Severe storms to hammer Midwest, Plains and parts of East
Chicago, Kansas City and St. Louis are just a few of the cities at risk for storms.
Potentially dangerous, damaging and disruptive storms will erupt on a daily basis across portions of the central and eastern United States through Friday along the edge of a searing mass of hot and humid air spreading eastward across the country this week.
Hard-hit New England will catch a brief break from heavy storms into at least Thursday, after storms pelted the region with intense hail, winds and flash flooding earlier this week.
Farther southwest, late afternoon and evening thunderstorms will develop and become heavy and gusty over the Front Range of the Rockies in southern Colorado and northeastern New Mexico on Thursday.
"Damaging wind gusts, large hail and flash flooding are expected with the strongest storms over the southern Plains early on Thursday night," AccuWeather Storm Warning Meteorologist Eddie Walker said.
Farther to the northeast during Thursday afternoon and evening, a swath of heavy, gusty and severe thunderstorms are anticipated from the middle Mississippi Valley through the Ohio Valley and on into the eastern Great Lakes and parts of the central Appalachians.
The most common threats will be from downpours that can overwhelm neighborhood storm drains and cause small streams to spill out of their banks.
The strongest storms can produce high wind gusts and isolated tornadoes from Ohio to northwestern Pennsylvania and western and central New York state during Thursday afternoon.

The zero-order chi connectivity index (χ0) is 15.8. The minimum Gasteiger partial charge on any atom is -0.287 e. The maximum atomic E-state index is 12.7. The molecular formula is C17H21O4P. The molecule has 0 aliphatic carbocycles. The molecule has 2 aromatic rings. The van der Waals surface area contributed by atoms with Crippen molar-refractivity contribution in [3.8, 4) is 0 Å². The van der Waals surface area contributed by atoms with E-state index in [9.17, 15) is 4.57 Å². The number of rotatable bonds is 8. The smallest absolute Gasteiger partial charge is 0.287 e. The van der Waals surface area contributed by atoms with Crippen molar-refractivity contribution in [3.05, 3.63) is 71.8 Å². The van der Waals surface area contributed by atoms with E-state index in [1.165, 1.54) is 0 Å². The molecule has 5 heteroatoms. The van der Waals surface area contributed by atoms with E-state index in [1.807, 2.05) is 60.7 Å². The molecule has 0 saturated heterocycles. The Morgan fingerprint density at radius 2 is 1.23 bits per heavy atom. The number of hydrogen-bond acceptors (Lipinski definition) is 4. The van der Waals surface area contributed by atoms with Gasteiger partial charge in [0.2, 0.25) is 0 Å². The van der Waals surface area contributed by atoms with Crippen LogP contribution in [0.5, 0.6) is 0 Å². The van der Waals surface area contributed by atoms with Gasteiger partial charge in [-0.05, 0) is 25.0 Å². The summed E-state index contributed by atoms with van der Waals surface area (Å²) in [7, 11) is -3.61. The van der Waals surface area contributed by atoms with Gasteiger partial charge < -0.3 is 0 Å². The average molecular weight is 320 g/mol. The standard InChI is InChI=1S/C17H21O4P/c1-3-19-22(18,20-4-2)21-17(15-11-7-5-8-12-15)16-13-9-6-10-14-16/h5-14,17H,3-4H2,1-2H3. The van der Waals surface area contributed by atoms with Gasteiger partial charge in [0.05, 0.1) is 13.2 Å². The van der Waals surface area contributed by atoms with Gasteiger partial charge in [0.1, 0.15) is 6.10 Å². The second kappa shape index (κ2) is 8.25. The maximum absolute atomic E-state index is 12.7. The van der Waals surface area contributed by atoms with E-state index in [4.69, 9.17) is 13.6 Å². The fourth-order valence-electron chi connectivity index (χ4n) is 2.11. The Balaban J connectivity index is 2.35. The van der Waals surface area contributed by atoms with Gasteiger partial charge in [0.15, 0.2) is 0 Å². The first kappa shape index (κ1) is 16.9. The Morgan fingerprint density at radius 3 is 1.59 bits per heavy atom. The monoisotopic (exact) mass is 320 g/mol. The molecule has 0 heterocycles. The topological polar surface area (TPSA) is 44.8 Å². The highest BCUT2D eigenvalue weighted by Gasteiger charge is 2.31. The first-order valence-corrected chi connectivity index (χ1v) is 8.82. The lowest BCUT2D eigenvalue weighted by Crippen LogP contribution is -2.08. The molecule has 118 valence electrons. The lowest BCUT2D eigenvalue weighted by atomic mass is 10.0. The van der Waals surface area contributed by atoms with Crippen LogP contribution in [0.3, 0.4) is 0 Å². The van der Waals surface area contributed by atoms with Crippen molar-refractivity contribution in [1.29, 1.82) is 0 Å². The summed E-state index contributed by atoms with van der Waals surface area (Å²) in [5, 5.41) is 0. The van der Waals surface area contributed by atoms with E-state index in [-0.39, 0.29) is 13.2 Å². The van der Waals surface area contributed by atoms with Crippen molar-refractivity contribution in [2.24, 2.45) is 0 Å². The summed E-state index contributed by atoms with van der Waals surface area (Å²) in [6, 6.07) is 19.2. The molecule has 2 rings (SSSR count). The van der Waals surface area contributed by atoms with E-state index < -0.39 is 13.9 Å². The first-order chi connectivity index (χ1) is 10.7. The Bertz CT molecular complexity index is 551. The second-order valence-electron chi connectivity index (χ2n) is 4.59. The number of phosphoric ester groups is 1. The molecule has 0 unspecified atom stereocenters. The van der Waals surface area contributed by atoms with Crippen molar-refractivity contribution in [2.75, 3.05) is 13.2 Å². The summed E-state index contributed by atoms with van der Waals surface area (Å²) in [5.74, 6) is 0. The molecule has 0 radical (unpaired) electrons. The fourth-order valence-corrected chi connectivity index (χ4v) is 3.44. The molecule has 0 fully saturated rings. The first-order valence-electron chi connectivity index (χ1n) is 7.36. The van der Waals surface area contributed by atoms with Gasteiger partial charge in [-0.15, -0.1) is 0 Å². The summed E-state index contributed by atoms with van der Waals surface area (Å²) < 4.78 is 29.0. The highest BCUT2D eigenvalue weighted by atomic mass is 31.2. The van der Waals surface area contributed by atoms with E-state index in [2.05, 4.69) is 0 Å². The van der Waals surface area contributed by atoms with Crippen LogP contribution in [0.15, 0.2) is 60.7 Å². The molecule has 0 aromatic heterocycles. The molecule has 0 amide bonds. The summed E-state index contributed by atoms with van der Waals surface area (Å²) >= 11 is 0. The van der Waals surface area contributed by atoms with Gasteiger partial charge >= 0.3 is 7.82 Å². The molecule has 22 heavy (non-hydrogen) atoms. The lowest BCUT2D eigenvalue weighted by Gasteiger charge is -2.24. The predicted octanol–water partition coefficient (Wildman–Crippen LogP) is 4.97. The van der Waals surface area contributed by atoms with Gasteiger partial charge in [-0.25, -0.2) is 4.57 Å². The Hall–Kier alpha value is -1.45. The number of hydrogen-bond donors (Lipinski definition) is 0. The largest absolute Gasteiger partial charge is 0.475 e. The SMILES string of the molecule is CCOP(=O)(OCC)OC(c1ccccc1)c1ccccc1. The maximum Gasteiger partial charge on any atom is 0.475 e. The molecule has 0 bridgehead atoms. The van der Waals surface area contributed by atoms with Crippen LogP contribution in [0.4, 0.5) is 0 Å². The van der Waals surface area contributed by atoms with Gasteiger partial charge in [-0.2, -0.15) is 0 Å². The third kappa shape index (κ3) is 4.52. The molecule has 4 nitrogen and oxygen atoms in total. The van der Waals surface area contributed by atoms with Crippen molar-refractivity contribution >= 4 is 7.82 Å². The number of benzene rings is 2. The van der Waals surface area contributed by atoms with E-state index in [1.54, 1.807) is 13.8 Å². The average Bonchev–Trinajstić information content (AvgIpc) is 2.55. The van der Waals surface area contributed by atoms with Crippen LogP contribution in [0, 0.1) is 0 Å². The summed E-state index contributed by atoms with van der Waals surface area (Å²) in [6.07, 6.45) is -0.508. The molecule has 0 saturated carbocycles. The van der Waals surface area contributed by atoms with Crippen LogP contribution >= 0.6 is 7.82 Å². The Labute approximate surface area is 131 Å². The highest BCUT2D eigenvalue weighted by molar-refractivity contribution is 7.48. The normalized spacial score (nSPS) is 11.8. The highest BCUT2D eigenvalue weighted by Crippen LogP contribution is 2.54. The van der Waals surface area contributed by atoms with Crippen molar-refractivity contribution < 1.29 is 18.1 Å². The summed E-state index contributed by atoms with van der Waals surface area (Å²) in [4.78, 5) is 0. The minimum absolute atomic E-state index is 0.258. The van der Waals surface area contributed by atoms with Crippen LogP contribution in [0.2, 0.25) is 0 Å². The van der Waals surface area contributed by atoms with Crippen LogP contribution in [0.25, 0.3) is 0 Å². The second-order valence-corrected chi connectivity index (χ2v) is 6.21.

A few isolated heavy storms will also rumble over the Southeastern states, especially during the afternoon and evening hours on Thursday.
On Friday, locally heavy storms could affect much of the East Coast and parts of the South, but the greatest risk of violent storms on a regional basis will jump over a thousand miles farther to the northwest as a new cycle of severe weather begins.
Storms during Friday afternoon and night are likely to target areas from the Dakotas to Minnesota, northwestern Wisconsin and parts of the Upper Peninsula of Michigan.
The storm threat will not stop at the northern border of the U.S. but will also affect southern Manitoba, including Winnipeg, as well as far southeastern Saskatchewan and part of northwestern Ontario.
As has been the case with severe weather much of this week, the full spectrum of threats is likely with any storms on Friday, including hurricane-force wind gusts and the potential for a few isolated tornadoes.
People are encouraged to move indoors at the first rumble of thunder. Picnic pavilions and golf carts do not offer adequate protection from lightning, but a hard-top car or truck is considered safe if a building is not nearby. Experts recommend avoiding standing near trees, which extend well above the landscape and are often the closest target for lightning.
Motorists are urged to never drive through flooded roads as the water may be deeper than it appears or may still be rising, and to instead keep the National Weather Service slogan "turn around, don't drown" in mind. In some cases, the road surface may have been washed away beneath the water.
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